21 JANUARY 2003
with a built-in reservoir tank supplies hydrostatic pressure. This takes the place of the annual
pressure test. The hydrostatic test may be conducted using a dual-pressure, temperature-
compensating pressure test conducted at the same pressure specified in paragraph 126.96.36.199.2 with
MAJCOM fuels engineer approval. The test vendor must have an independent third-party review
of the test.
188.8.131.52.1. To test the pipe, first isolate the section being tested with blind or spectacle flanges.
If DBB valves will hold the pressure, blind flanging is not required. NOTE: filter/separators
(F/Ss), thermal relief valves, safety valves, and sight glasses may have to be removed or isolated
184.108.40.206.2. Using a hand-operated hydrostatic pump, perform a static pressure test to the lesser
of 1.5 times the system dead head pressure or 1.896 megapascals (275 pounds per square inch
gauge) maximum. Use fuel to perform all tests. Pressure may also be applied with a dead-
weight tester or suitable motor-driven pump.
220.127.116.11.3. Once the pressure is stabilized, record the pressure every 15 minutes for the first
hour, every 30 minutes the second hour, then every hour thereafter. If at the end of the
minimum four-hour test (the longest test possible is recommended. preferably overnight) no
leaks are found, further testing is not required. (Use the procedure described in paragraph
18.104.22.168.) If a leak or excessive pressure change is observed, perform a flow test by
repressurizing the line with the hydrostatic pump. Measure and record the amount of fluid
required to maintain this pressure for four hours. If a leak is found, contact the environmental
flight and take action to repair it. Also, promptly notify the command fuels engineer and DESC
if additional funding is required for repairs, leak detection, and or location. A drop in pressure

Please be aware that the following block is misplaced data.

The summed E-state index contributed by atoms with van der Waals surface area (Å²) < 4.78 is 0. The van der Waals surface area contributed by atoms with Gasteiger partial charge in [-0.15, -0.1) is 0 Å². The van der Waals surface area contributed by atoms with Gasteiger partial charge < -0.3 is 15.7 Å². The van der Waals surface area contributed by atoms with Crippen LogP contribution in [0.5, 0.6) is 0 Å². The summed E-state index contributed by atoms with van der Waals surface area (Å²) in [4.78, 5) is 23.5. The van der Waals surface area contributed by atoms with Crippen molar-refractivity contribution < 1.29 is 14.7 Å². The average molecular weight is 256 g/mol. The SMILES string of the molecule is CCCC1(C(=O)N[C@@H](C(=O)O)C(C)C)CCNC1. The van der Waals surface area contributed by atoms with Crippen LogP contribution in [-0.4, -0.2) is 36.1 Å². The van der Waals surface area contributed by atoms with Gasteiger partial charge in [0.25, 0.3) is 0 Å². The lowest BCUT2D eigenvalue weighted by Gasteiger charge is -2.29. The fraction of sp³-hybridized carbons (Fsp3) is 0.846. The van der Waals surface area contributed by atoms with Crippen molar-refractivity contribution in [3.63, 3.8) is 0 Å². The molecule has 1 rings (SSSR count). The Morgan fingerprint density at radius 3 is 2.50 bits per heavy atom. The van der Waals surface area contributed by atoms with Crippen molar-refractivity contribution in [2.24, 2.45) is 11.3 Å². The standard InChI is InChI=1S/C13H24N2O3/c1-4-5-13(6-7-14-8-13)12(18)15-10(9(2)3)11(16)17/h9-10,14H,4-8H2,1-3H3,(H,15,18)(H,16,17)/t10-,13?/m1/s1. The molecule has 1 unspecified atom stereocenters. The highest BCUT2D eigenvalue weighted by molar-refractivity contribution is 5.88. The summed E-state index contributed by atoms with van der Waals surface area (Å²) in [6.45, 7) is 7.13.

could be the result of a decrease in product temperature or absorption by the product of air in
the line. To rule this out, you may repressurize the line and extend the test period to at least 24
2.4. Off-Base Pipeline Systems. Off-base pipelines are used to transfer petroleum products from
refineries to air bases, terminals, and points of distribution. They are typically owned, operated, and
maintained by civilian contractors (except for government-owned or -leased pipeline systems) and will
vary in size, construction, and operation. Additional factors influencing the operation and type of
system are terrain features (underwater, aboveground, belowground, road and railway crossing,
expansion joints) and age. Pipeline receiving facilities are typically near the base fuel storage area.
These facilities should include an isolation pit, pressure reducing valve and, when used, a pig receiving
facility. The Department of Transportation (DoT) regulates pipelines following Title 49, Code of
Federal Regulations (CFR), Part 195, Transportation of Hazardous Liquids by Pipeline, current edition.
The following subparagraphs will give a general description of these types of pipelines and O&M
procedures that apply to most systems.
2.4.1. Cross-Country Pipelines. Cross-country pipelines are often of the multi-product type. The
system consists of one pipeline and a series of pumping stations. The pumping stations have pumps,
strainers, pressure regulators, valves, scraper sand traps, and a sump tank to collect sludge and debris.
The number of pumping stations in the cross-country system depends on terrain conditions and the
distance the fuel must be transferred.
2.4.2. Off-Base Pipeline Construction. Pipelines are typically constructed of 12.1-meter (40-foot)
long steel pipes welded together and installed aboveground or underground. Pipe diameter varies
from 101 to 355 millimeters (4 to 14 inches), depending on system capacity. For a more complete